After two career-starting ballads, Carey proved her way with club material, too, as this hit became her third Hot 100 No. 1.
No. 1 (eight weeks), 1993
The first single from every proper studio album that Carey released in the '90s topped the Hot 100. This breezy smash became the third of her six lead-single leaders in the decade.
No. 1 (three weeks), 1991
Another history-maker for Carey: the lead track from her second album of the same name became her record fifth Hot 100 No. 1 from the start of her career. She bested the Jackson 5, who'd begun with four No. 1s in 1970 (capped by Carey's future No. 1 "I'll Be There"; see No. 19, above).
No. 1 (eight weeks), 1995
Carey's most hip-hop-leaning hit to that point, it samples Tom Tom Club's early '80s gem "Genius of Love." Additional chart history: It became the first song by a female artist ever to debut atop the Hot 100.
4, Vision of Love
No. 1 (four weeks), 1990
'With an ideal slow-dancing tempo, it still managed to swing," wrote Carey biographer Chris Nickson. And, "on the final chorus, her voice [flies] toward those trademark high notes. ['Vision'] was the perfect introduction to her voice."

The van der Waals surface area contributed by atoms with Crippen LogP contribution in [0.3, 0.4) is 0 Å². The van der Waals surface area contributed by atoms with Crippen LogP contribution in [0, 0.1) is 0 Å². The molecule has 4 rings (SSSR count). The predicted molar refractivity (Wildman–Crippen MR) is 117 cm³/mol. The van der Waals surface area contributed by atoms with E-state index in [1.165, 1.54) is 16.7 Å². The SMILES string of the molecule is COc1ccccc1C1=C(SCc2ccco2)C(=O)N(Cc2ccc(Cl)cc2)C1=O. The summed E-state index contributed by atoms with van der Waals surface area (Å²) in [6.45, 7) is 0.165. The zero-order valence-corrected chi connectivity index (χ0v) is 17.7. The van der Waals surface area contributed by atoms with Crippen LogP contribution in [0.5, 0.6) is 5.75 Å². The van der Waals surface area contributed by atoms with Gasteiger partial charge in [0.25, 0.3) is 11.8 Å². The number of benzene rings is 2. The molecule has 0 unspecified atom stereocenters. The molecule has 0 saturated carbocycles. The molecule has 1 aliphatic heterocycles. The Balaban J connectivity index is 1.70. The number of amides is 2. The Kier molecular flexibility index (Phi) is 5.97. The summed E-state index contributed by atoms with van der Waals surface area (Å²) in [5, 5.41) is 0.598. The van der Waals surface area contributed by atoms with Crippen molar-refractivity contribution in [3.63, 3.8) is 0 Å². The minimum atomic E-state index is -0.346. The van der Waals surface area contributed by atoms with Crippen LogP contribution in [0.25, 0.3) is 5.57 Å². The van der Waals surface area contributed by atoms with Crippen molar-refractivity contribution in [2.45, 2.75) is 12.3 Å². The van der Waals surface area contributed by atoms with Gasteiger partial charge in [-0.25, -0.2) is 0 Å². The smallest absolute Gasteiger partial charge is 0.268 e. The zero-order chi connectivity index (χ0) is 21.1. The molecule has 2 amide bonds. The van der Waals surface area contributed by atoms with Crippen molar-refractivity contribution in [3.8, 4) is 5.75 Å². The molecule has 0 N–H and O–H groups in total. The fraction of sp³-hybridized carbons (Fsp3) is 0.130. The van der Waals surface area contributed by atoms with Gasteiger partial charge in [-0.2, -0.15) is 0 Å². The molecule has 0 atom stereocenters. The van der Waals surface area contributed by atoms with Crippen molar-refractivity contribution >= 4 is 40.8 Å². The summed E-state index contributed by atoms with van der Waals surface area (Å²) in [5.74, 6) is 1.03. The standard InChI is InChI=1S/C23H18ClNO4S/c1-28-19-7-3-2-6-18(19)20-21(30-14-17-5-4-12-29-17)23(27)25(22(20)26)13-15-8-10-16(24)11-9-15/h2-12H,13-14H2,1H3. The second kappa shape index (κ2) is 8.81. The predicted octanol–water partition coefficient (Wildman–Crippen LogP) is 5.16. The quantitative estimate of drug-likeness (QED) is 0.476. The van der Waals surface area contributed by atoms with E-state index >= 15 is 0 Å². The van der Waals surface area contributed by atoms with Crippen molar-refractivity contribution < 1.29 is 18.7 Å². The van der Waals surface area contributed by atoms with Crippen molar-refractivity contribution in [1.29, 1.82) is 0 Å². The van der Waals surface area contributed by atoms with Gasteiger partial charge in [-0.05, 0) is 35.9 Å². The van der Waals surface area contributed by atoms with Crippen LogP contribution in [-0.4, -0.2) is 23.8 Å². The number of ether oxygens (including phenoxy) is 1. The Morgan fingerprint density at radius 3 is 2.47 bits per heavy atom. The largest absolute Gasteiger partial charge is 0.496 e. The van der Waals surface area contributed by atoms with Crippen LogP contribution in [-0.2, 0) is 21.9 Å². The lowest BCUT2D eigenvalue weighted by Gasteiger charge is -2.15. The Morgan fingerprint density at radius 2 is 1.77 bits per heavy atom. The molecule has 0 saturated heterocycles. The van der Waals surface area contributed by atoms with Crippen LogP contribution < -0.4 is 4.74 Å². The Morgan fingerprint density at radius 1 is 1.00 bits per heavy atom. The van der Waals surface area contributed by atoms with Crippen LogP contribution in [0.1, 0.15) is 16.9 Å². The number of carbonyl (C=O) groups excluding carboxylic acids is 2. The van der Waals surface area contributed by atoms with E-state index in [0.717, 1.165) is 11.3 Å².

3, Love Takes Time
No. 1 (three weeks), 1990
Carey's second No. 1 was considered so vital by Columbia Records that it was added to her debut album after the set had been mastered. "[On] some of the original copies of the record, they didn't have time to print the name of the song," co-writer Ben Margulies remembers. "So, the song's on there, but it doesn't say that it's on there. It was actually strong enough to stop the pressing."
2, One Sweet Day (with Boyz II Men)
No. 1 (16 weeks), 1995-96
A record most recently challenged by Mark Ronson's 14-week No. 1 "Uptown Funk!," featuring Bruno Mars, but yet toppled: with 16 weeks on top, "One Sweet Day" remains the longest-leading Hot 100 No. 1 in the chart's 56-year history.
1, We Belong Together
No. 1 (14 weeks), 2005
Fifteen years into her career, Carey scored her biggest hit, which spent the most time in the Hot 100's top 10 (23 weeks) and top 40 (35) of any in her catalog. While its lyrics relay her yearning for a faraway love, "We Belong Together" also describes the combo of Carey and her fans, as well as, for 25 years, Carey and the upper echelons of Billboard charts.